Special interview Russell Crowe

Posted in Wellness

In his latest movie the ‘70’s set comedy “The Nice Guys,” he is paired with People’s Sexiest Man Alive Ryan Gosling (Oscar nominated for 2006’s “Half Nelson”).
In the film, directed by “Iron Man 3’s” Shane Black, Crowe plays an enforcer who teams up with a down-on-his-luck private eye (Gosling) to find a missing girl. During their investigation the duo begin to uncover a shocking conspiracy that reached up to the highest levels of the justice system. Part comedy, part noir thriller, “The Nice Guys” is reminiscent of films like “Get Shorty” and Black’s previous “Kiss Kiss, Bang Bang,” which starred Robert Downey Jr.

We heard you rode around on your motorcycle while shooting L.A. ‘70’s set comedy “The Nice Guys.

No, it was my bicycle. When I do things like that, I peek out on the day I start shooting and then I start to get strong. Any city I'm in, wherever I am in the world, I like to learn the north, south, east and west of that city and the best way to do that is on a bicycle.

How many miles were you riding a day?

Crowe: About 100 kilometers per week. So like 60-70 miles a week. Some weeks were more because we'd be working way out of town. We did one week out on Stone Mountain (Ga.), so that was a long-ass road.

What kind of bike do you have?

I have a Scott mountain bike. I like to have a mountain bike because it doesn't matter what the terrain is. I can be on the road or I can go off-road. My frame doesn't suit a cruiser bike. I don't like that tilted-forward position. I know it's going to sound weird, but I like the safety aspect of having a wider tire, particularly when you're riding in a town like New York and there’s a lot of construction. You'll come around a corner and there's some hole you're going to fall into.

Do you bring your bike to each location?

Yeah.

You put a lot of thought into building this character, right?
We can go on for hours to what the backstory of (my character) Jackson Healy is, but in really simple terms, I wanted him to be displaced. I didn't want him to be from California, so he's very obviously from the East Coast. I think he's lived most of his life in the military. If you think about the age he was, the years you are talking about is probably the Korean War at that time, and him going into the Navy and serving all the way, probably, into Vietnam. He's probably been out only four or five years. The indicator of that background serves at how neat his place is and how minimal it is.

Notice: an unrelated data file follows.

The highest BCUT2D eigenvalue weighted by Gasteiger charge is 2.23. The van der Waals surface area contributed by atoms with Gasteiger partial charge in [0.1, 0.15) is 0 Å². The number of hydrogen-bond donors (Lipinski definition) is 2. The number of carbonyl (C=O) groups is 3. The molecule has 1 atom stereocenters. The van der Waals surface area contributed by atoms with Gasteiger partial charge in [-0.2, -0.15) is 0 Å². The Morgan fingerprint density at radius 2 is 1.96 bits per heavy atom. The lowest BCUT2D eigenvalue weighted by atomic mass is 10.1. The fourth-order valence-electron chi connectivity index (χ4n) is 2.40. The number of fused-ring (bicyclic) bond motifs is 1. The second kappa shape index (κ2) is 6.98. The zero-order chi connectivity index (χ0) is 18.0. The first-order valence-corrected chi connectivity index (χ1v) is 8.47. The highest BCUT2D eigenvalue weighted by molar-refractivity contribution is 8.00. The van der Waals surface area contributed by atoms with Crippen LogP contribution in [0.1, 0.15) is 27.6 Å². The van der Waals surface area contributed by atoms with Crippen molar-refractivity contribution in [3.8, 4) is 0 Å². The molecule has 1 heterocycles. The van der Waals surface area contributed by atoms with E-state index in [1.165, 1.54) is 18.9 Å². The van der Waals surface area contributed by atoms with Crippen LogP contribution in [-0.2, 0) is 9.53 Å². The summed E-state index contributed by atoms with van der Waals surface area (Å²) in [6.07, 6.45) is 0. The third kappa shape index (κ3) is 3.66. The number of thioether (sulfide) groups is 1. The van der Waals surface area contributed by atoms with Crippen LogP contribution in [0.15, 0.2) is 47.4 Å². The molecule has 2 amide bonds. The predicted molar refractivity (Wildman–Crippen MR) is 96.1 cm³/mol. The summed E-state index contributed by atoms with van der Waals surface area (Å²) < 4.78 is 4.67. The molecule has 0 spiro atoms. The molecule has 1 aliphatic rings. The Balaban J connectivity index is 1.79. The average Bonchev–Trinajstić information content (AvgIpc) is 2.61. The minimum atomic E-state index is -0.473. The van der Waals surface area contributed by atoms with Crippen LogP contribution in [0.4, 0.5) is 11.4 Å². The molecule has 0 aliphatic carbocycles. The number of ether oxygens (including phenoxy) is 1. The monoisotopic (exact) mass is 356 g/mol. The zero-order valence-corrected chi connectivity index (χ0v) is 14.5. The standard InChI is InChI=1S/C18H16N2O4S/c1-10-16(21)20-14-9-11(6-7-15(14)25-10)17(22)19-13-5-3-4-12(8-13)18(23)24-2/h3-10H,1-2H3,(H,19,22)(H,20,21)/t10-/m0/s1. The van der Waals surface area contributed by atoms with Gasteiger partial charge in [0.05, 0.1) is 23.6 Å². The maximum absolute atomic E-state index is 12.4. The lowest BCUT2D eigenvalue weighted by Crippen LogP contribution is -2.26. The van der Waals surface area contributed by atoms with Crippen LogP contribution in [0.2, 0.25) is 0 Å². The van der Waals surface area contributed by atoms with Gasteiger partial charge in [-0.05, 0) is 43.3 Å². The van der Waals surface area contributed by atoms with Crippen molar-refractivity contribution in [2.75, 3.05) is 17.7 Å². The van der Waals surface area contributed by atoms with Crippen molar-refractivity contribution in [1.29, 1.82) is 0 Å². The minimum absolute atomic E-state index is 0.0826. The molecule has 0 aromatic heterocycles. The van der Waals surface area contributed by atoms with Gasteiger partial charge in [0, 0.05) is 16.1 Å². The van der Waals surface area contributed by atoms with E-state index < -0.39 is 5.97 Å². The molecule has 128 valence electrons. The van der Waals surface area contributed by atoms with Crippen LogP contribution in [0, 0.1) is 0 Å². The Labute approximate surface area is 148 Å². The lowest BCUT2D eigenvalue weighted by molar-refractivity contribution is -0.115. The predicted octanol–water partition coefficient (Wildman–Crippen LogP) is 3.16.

While some people might have ten of something, he's got one. We didn't go into that backstory because it's not required, but for my own (preparation for the role I thought) how do you get to this age and you're still a bottom feeder, looking at a guy like Ryan Gosling's character and having the aspiration that maybe one day you can be as cool as him. I think that he knows that there's stuff missing in his life, but I don't think that he can articulate what it is.
There's a great sadness that he carries. For as capable as he is, he just wants to be useful.

On family:

What type of dad are you?

Well, if you talk to my ex-wife (Danielle Spencer, with whom he has two sons), she'll give you a bad scorecard. (He laughs.) When I'm with my kids I always hear people talking about how together they are. We talk as freely as we can, as often as I can be with them, but at the same time it's very important that they take and understand that I have certain privileges in life and I define for them what those privileges are. Here it is. We're doing this particular thing. This is who you need to be grateful to, because that's something that's very important. They're (12-year-old Charles and 9-year-old Tennyson) both very grounded. They've experienced a lot of amazing things because of my job, but they don't take anything for granted and they're humble about their place in the world and grateful for the things that come their way, if I can just keep them in that place, we'll be good. (He laughs.)

On the near future:

Having already established your career, won an Academy Award, directed a film, what are your future goals?

I've never been that through (in deciding what to do next). There are definitely people who make a list of the directors they want to work with, but I've never been that actor that wants to do my version of “Hamlet.” I've never been that kind of person. I respond to the material that I get sent. I either like it or I don't like it. It doesn't matter what the pedigree is or who else is in the movie. All those considerations come later. If I read a script and I respond to the narrative at a very basic level, then that's the movie that I'm going to do.

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